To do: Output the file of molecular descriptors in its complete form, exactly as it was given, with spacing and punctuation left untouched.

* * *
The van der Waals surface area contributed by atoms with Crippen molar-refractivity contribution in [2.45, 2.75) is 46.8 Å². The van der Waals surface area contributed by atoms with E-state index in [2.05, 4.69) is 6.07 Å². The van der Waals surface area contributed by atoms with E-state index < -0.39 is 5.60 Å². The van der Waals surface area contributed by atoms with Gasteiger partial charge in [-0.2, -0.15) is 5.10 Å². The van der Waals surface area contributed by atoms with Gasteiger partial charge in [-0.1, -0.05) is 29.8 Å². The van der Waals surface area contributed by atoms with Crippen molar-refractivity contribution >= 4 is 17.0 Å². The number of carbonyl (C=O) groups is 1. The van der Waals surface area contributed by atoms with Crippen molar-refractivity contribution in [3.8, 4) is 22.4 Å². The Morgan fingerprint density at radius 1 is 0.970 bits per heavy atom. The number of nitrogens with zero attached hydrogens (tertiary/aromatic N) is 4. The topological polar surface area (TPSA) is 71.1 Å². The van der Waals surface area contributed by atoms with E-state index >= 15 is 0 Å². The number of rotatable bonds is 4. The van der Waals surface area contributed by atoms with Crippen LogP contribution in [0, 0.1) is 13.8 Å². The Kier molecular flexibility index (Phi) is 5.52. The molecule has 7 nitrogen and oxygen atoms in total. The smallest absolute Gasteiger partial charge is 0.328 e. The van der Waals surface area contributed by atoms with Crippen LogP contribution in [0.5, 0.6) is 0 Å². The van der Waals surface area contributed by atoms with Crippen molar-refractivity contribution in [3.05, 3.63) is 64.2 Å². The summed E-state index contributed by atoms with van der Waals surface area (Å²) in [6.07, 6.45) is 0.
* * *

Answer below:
The van der Waals surface area contributed by atoms with Crippen molar-refractivity contribution in [2.45, 2.75) is 46.8 Å². The van der Waals surface area contributed by atoms with E-state index in [2.05, 4.69) is 6.07 Å². The van der Waals surface area contributed by atoms with E-state index < -0.39 is 5.60 Å². The van der Waals surface area contributed by atoms with Gasteiger partial charge in [-0.2, -0.15) is 5.10 Å². The van der Waals surface area contributed by atoms with Gasteiger partial charge in [-0.1, -0.05) is 29.8 Å². The van der Waals surface area contributed by atoms with Crippen molar-refractivity contribution >= 4 is 17.0 Å². The number of carbonyl (C=O) groups is 1. The van der Waals surface area contributed by atoms with Crippen molar-refractivity contribution in [3.8, 4) is 22.4 Å². The Morgan fingerprint density at radius 1 is 0.970 bits per heavy atom. The number of nitrogens with zero attached hydrogens (tertiary/aromatic N) is 4. The topological polar surface area (TPSA) is 71.1 Å². The van der Waals surface area contributed by atoms with E-state index >= 15 is 0 Å². The number of rotatable bonds is 4. The van der Waals surface area contributed by atoms with Crippen LogP contribution in [0, 0.1) is 13.8 Å². The Kier molecular flexibility index (Phi) is 5.52. The molecule has 7 nitrogen and oxygen atoms in total. The smallest absolute Gasteiger partial charge is 0.328 e. The van der Waals surface area contributed by atoms with Crippen LogP contribution in [0.5, 0.6) is 0 Å². The van der Waals surface area contributed by atoms with Crippen molar-refractivity contribution in [3.05, 3.63) is 64.2 Å². The summed E-state index contributed by atoms with van der Waals surface area (Å²) in [6.07, 6.45) is 0.